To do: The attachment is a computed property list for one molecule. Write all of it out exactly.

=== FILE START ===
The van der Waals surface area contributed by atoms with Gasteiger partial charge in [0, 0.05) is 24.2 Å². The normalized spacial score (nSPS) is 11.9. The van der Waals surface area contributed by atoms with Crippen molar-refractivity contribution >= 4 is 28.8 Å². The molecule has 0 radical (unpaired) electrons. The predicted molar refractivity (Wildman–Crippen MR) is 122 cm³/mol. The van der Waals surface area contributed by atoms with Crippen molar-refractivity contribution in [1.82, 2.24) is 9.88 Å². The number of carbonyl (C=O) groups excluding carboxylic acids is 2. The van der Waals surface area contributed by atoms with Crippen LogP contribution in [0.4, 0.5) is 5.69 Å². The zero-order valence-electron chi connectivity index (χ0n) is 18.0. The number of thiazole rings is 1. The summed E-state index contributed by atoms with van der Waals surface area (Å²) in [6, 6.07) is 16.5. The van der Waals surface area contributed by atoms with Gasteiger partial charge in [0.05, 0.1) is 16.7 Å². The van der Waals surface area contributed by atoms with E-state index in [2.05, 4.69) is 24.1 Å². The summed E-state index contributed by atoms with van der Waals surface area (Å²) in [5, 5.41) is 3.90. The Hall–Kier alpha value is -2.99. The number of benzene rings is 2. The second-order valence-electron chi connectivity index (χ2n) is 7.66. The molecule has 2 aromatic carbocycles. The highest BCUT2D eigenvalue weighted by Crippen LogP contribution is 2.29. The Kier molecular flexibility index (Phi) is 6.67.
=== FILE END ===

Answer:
The van der Waals surface area contributed by atoms with Gasteiger partial charge in [0, 0.05) is 24.2 Å². The normalized spacial score (nSPS) is 11.9. The van der Waals surface area contributed by atoms with Crippen molar-refractivity contribution >= 4 is 28.8 Å². The molecule has 0 radical (unpaired) electrons. The predicted molar refractivity (Wildman–Crippen MR) is 122 cm³/mol. The van der Waals surface area contributed by atoms with Crippen molar-refractivity contribution in [1.82, 2.24) is 9.88 Å². The number of carbonyl (C=O) groups excluding carboxylic acids is 2. The van der Waals surface area contributed by atoms with Crippen LogP contribution in [0.4, 0.5) is 5.69 Å². The zero-order valence-electron chi connectivity index (χ0n) is 18.0. The number of thiazole rings is 1. The summed E-state index contributed by atoms with van der Waals surface area (Å²) in [6, 6.07) is 16.5. The van der Waals surface area contributed by atoms with Gasteiger partial charge in [0.05, 0.1) is 16.7 Å². The van der Waals surface area contributed by atoms with E-state index in [2.05, 4.69) is 24.1 Å². The summed E-state index contributed by atoms with van der Waals surface area (Å²) in [5, 5.41) is 3.90. The Hall–Kier alpha value is -2.99. The number of benzene rings is 2. The second-order valence-electron chi connectivity index (χ2n) is 7.66. The molecule has 2 aromatic carbocycles. The highest BCUT2D eigenvalue weighted by Crippen LogP contribution is 2.29. The Kier molecular flexibility index (Phi) is 6.67.